How do you build your engineering/dev team from the ground up? There are a few different ways to do it, but unfortunately, none bring a guarantee of success. Let’s make a few assumptions: You are a founder, you have your idea, and you have your money. It is just you. You need to bring in […]
This is a story from the Traction community.
Ask a founder of a growing startup what they need most, and you’ll often get an answer along the lines of, “We need great people, and we need them fast.”
This is for the early-stage companies—the entrepreneurs with great ideas and tireless work ethics who feel like they’ve emailed half of the country’s news outlets with nothing but the rare “thanks, but not interested” reply to show for it.
I love learning about business, but in particular, I love learning about how today’s most successful companies got started. What things did they do to gain initial traction?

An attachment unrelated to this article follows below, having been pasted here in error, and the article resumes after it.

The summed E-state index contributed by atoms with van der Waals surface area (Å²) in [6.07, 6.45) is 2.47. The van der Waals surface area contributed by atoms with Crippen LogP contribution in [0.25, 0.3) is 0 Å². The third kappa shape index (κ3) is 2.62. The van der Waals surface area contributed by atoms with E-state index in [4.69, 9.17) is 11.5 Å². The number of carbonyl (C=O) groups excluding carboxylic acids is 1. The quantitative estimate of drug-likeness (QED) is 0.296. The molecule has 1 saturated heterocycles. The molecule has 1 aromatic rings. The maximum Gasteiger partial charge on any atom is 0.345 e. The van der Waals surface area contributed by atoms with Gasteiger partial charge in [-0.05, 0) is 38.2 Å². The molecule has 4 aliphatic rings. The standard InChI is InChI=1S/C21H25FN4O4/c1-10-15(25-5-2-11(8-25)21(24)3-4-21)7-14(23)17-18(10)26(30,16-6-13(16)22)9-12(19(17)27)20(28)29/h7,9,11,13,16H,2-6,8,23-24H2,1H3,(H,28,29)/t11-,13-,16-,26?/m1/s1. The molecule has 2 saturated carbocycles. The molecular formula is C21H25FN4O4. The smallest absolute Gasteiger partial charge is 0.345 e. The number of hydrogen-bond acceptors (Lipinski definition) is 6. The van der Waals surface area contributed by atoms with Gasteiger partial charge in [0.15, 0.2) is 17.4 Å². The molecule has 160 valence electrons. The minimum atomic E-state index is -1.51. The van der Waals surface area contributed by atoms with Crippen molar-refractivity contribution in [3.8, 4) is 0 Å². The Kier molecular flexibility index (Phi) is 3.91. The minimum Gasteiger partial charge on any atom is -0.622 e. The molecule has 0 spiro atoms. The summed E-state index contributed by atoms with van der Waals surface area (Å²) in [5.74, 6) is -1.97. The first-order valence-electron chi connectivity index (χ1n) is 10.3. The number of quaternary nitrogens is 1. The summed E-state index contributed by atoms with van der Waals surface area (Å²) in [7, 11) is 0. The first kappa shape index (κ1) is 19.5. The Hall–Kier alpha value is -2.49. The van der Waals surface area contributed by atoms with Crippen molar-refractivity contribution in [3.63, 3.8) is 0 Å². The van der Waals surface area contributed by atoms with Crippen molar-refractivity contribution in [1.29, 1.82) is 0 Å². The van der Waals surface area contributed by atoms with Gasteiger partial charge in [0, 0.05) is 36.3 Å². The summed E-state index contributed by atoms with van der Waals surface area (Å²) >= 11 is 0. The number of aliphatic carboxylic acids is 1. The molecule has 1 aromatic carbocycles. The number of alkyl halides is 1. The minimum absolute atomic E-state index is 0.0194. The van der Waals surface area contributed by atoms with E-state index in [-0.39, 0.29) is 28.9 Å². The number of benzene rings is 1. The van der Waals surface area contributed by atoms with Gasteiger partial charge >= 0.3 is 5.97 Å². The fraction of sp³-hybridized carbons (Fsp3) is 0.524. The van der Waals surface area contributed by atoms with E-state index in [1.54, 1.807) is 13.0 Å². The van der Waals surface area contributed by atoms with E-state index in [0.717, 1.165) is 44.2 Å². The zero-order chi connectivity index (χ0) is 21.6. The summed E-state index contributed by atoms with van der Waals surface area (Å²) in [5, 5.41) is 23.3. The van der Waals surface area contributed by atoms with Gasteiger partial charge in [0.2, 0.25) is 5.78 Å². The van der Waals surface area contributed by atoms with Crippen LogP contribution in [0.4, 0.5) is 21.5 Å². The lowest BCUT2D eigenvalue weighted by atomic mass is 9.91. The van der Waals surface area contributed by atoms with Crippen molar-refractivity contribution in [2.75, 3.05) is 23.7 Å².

Editor’s note: We’ve seen a lot of demand for content marketing talent in our portfolio, including the need for freelancers and consultants. The key is to run a tight process and ask the right questions to vet your candidates. We reached out to a veteran content marketing consultant who works exclusively with startups to help.
As a child, I believed logical arguments were enough to convince anyone of anything. You just needed enough time to explain them in painstaking, rational detail—others would listen and understand.
You probably know them well.
This post originally appeared on Medium and has been reproduced with permission. NextView is also an investor in thredUP. There’s a lot of negativity out there. From the public markets to the private markets, everyone is feeling valuations and optimism contract.
At seed-stage startups, especially companies with well-networked founders and investors, finding applicants who can do a job on paper is not overly difficult. The true challenge is to find candidates who will mesh into a small, budding team and culture. As a result, the interview process during the seed stage can feel a bit more meandering to the hiring manager — who is most likely the […]